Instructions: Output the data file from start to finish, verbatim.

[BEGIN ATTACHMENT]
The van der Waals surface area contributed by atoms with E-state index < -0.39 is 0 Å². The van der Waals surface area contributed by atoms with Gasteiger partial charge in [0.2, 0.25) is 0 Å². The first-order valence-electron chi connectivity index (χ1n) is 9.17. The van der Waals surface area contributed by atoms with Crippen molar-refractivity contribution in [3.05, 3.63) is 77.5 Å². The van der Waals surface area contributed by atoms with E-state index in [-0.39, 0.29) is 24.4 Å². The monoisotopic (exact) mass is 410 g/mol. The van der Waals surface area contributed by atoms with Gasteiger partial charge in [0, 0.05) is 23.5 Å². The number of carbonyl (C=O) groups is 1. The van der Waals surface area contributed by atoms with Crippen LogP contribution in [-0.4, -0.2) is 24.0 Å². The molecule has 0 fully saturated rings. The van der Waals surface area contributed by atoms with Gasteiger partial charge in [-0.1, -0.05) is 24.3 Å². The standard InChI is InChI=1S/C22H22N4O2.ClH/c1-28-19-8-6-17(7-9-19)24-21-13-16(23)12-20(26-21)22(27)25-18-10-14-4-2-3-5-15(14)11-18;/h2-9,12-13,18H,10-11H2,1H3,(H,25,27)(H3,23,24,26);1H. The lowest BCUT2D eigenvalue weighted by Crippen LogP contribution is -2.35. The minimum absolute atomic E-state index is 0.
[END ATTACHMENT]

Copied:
The van der Waals surface area contributed by atoms with E-state index < -0.39 is 0 Å². The van der Waals surface area contributed by atoms with Gasteiger partial charge in [0.2, 0.25) is 0 Å². The first-order valence-electron chi connectivity index (χ1n) is 9.17. The van der Waals surface area contributed by atoms with Crippen molar-refractivity contribution in [3.05, 3.63) is 77.5 Å². The van der Waals surface area contributed by atoms with E-state index in [-0.39, 0.29) is 24.4 Å². The monoisotopic (exact) mass is 410 g/mol. The van der Waals surface area contributed by atoms with Gasteiger partial charge in [0, 0.05) is 23.5 Å². The number of carbonyl (C=O) groups is 1. The van der Waals surface area contributed by atoms with Crippen LogP contribution in [-0.4, -0.2) is 24.0 Å². The molecule has 0 fully saturated rings. The van der Waals surface area contributed by atoms with Gasteiger partial charge in [-0.1, -0.05) is 24.3 Å². The standard InChI is InChI=1S/C22H22N4O2.ClH/c1-28-19-8-6-17(7-9-19)24-21-13-16(23)12-20(26-21)22(27)25-18-10-14-4-2-3-5-15(14)11-18;/h2-9,12-13,18H,10-11H2,1H3,(H,25,27)(H3,23,24,26);1H. The lowest BCUT2D eigenvalue weighted by Crippen LogP contribution is -2.35. The minimum absolute atomic E-state index is 0.